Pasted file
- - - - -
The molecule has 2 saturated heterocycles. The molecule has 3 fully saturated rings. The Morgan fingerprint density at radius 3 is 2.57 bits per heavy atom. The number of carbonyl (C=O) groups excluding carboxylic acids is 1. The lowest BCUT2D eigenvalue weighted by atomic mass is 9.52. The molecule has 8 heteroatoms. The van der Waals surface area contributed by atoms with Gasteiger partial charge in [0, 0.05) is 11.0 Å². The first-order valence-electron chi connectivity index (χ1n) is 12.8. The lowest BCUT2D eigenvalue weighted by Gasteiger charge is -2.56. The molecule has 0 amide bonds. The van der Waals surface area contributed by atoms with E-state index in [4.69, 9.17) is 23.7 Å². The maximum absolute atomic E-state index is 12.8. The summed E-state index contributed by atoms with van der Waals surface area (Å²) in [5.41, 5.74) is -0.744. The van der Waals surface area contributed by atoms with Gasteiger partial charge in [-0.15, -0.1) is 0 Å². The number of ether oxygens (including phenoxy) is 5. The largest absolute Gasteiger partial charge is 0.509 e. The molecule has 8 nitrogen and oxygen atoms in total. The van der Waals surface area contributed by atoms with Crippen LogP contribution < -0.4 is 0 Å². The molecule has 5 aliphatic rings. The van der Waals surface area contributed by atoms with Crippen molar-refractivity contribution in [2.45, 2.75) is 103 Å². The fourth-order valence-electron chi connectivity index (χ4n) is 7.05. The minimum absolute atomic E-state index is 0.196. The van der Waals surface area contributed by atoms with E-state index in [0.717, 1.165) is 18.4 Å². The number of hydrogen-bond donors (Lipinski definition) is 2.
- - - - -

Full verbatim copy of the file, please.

The molecule has 2 saturated heterocycles. The molecule has 3 fully saturated rings. The Morgan fingerprint density at radius 3 is 2.57 bits per heavy atom. The number of carbonyl (C=O) groups excluding carboxylic acids is 1. The lowest BCUT2D eigenvalue weighted by atomic mass is 9.52. The molecule has 8 heteroatoms. The van der Waals surface area contributed by atoms with Gasteiger partial charge in [0, 0.05) is 11.0 Å². The first-order valence-electron chi connectivity index (χ1n) is 12.8. The lowest BCUT2D eigenvalue weighted by Gasteiger charge is -2.56. The molecule has 0 amide bonds. The van der Waals surface area contributed by atoms with E-state index in [4.69, 9.17) is 23.7 Å². The maximum absolute atomic E-state index is 12.8. The summed E-state index contributed by atoms with van der Waals surface area (Å²) in [5.41, 5.74) is -0.744. The van der Waals surface area contributed by atoms with Gasteiger partial charge in [-0.15, -0.1) is 0 Å². The number of ether oxygens (including phenoxy) is 5. The largest absolute Gasteiger partial charge is 0.509 e. The molecule has 8 nitrogen and oxygen atoms in total. The van der Waals surface area contributed by atoms with Crippen LogP contribution < -0.4 is 0 Å². The molecule has 5 aliphatic rings. The van der Waals surface area contributed by atoms with Crippen molar-refractivity contribution in [2.45, 2.75) is 103 Å². The fourth-order valence-electron chi connectivity index (χ4n) is 7.05. The minimum absolute atomic E-state index is 0.196. The van der Waals surface area contributed by atoms with E-state index in [0.717, 1.165) is 18.4 Å². The number of hydrogen-bond donors (Lipinski definition) is 2.